What's it like to live in a Caltrans house?

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For more than 50 years, California's Department of Transportation, or Caltrans, has owned hundreds of houses in Pasadena, South Pasadena and El Sereno. The state originally bought them to tear down because they stood in the way of a planned extension of what is now known as the 710 freeway.

But the project stalled, and the houses have for decades been under Caltrans’ management. Last month, Gov. Jerry Brown signed a law that killed an overland extension of the freeway for good. And he gave Caltrans the green light to sell the homes. So what’s it like to have Caltrans as your landlord? KPCC’s Kevin Ferguson went to find out.

Nora Verdesoto is a Caltrans tenant and a customer service representative. In 1997, the mother of four was on the heels of a divorce. She'd lost her home, and had just gone on disability. She worried about finding a place she could afford. She heard that in El Sereno — the neighborhood in which she grew up — the state owned and rented homes for a pretty good price. Soon she was on the phone with a Caltrans rental agent.

"He helped me, and he told me I could live here," Verdesoto says. "He rented it to me, even with the condition of six of us living here. And that's kind of like, where we started. It was close to home, I've had people here to help me."

Verdesoto says she likes the house, loves the neighborhood, and for the most part she's OK with the quirks of living in a Caltrans home: She sends her rent to Sacramento, deals with Caltrans-employed repair people, and her house is bordered by two vacant lots — also owned by Caltrans. 

But there’ve been challenges. Verdesoto's bathroom has mold, and at one point she says her tub almost fell through the floor. Also, for months, the walls and ceiling in her living room were falling apart.

"The plaster started to crack, and it was coming down," Verdesoto says. "It wasn't hanging, but the cracks were deep. And you could see that it was coming away from the original wall. And they patched it up a little bit at one point, but they would  immediately crack again."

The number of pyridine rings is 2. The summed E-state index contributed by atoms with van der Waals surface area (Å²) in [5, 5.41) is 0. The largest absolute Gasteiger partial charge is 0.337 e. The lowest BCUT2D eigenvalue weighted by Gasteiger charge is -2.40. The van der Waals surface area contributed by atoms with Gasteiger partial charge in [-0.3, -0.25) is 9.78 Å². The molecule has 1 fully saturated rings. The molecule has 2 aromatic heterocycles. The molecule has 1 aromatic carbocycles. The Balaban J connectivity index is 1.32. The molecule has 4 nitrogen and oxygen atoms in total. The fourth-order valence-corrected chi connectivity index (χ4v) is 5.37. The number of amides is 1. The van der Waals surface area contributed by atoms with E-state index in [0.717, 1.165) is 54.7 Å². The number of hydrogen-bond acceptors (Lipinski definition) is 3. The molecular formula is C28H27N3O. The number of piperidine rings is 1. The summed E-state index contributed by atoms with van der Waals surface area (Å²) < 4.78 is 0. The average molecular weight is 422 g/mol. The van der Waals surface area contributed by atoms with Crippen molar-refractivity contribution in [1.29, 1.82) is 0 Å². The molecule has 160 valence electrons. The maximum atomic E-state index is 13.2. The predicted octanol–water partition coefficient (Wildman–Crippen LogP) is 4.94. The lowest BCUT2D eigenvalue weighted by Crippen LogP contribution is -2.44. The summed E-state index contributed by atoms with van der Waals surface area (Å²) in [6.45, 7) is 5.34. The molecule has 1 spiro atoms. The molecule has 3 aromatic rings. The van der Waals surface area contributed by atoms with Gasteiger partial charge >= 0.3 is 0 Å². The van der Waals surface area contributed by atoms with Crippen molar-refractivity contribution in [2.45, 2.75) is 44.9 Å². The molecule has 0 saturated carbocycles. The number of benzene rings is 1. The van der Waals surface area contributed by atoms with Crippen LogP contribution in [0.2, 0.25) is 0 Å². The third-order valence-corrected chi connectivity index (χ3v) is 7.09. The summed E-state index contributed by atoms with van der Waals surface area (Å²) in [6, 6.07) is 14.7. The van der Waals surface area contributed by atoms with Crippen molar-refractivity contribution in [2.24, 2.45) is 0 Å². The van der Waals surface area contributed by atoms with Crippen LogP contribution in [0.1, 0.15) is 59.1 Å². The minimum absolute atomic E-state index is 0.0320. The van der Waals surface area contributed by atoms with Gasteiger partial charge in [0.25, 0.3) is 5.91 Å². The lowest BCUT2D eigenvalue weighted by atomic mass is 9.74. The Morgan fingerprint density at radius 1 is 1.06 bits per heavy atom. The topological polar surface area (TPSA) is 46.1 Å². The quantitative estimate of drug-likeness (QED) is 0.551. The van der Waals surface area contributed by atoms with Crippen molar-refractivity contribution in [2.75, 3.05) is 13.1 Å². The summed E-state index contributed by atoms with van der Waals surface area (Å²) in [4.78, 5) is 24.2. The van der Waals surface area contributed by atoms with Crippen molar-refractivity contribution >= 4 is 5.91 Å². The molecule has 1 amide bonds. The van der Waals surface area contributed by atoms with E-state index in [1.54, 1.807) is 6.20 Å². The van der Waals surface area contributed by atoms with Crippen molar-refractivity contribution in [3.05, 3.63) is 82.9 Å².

Worrying for her kids' safety ("I mean, we live in earthquake territory," she said) and unable to get Caltrans to do the work, Verdesoto ended up shelling out about $600 for the repairs herself.

Stories like Verdesoto's aren't necessarily the norm, but they aren't uncommon, either. Caltrans has been called a bad landlord by tenants' groups and local editorials. And a state audit found the agency passed up collecting $22 million in rental income because of poor management.

State Sen. Carol Liu represents Pasadena and South Pasadena. She authored the bill that officially eliminated the above-ground option for the 710 extension. It also tweaked the existing state laws to make it easier to for Caltrans to sell the houses.

She says she wants the agency to go back to what it does best. "And that's providing roadways, and maintaining roadways," she says. "And they have more that enough worry about and they don't want to be in the real estate business. "

This was exciting news for tenants like Verdesoto. But for the time being, there's no way to know if she'll get to buy her house. Liu's bill only ruled out an above ground route in the area. There are still five other alternatives under consideration, including a tunnel, a light rail line and nothing at all. Caltrans hasn't said which of its houses might be in the pathway of those projects, so they're sitting on all of them for the time being. That has Verdesoto worried her house will be in the path of future developments.

Nearby, Jessica Susnar lives with her family in a large Pasadena homestead owned by Caltrans. It’s part of a historic district recognized by the National Register of Historic Places. On the rear part of the property there's a large, two story building. It’s well over a century old and probably a carriage house originally. It's been surrounded by a chain link fence since her family moved in.

Susnar remembers the first time she looked inside the building. She climbed up the stairs to the second floor and inside found an apartment — probably the home of the chauffeur. That was years ago.  "Now those stairs are completely decayed. You can't even sneak up those stairs now," Susnar says. "And that's just since we've been here. "

Caltrans has yet to make the building habitable, and while Susnar and her family like their current home, they worry about buying the property if Caltrans puts it on the market. If Caltrans doesn’t fix the carriage house, Jessica’s concerned she and her family would get stuck with the costs if they bought it.

Just because you currently live in a Caltrans home doesn't necessarily mean you can buy it. State regulations require Caltrans to sell the houses only to income qualified buyers — if you're a tenant and your household makes more than the 1.5 times the median income in the LA area, you probably wouldn’t get to be first in line to buy your home.

No matter who buys the homes, Caltrans is committed to getting the properties off its books, says spokeswoman Lauren Wonder.

"Ultimately, Caltrans wants to get out of the landlord business. We never should have been there," says Wonder. "We would like to ultimately divest ourselves of those properties that are not needed. Should there be a project that ultimately goes through, and we might need certain homes, certainly we would have to hang on to those in a proposed in a tunnel alignment, or whatever."

Caltrans says deciding what houses to keep or sell is expected to last a year, at least. Which makes it clear that if this is the last chapter in the saga of the Caltrans homes, that chapter is just beginning.   

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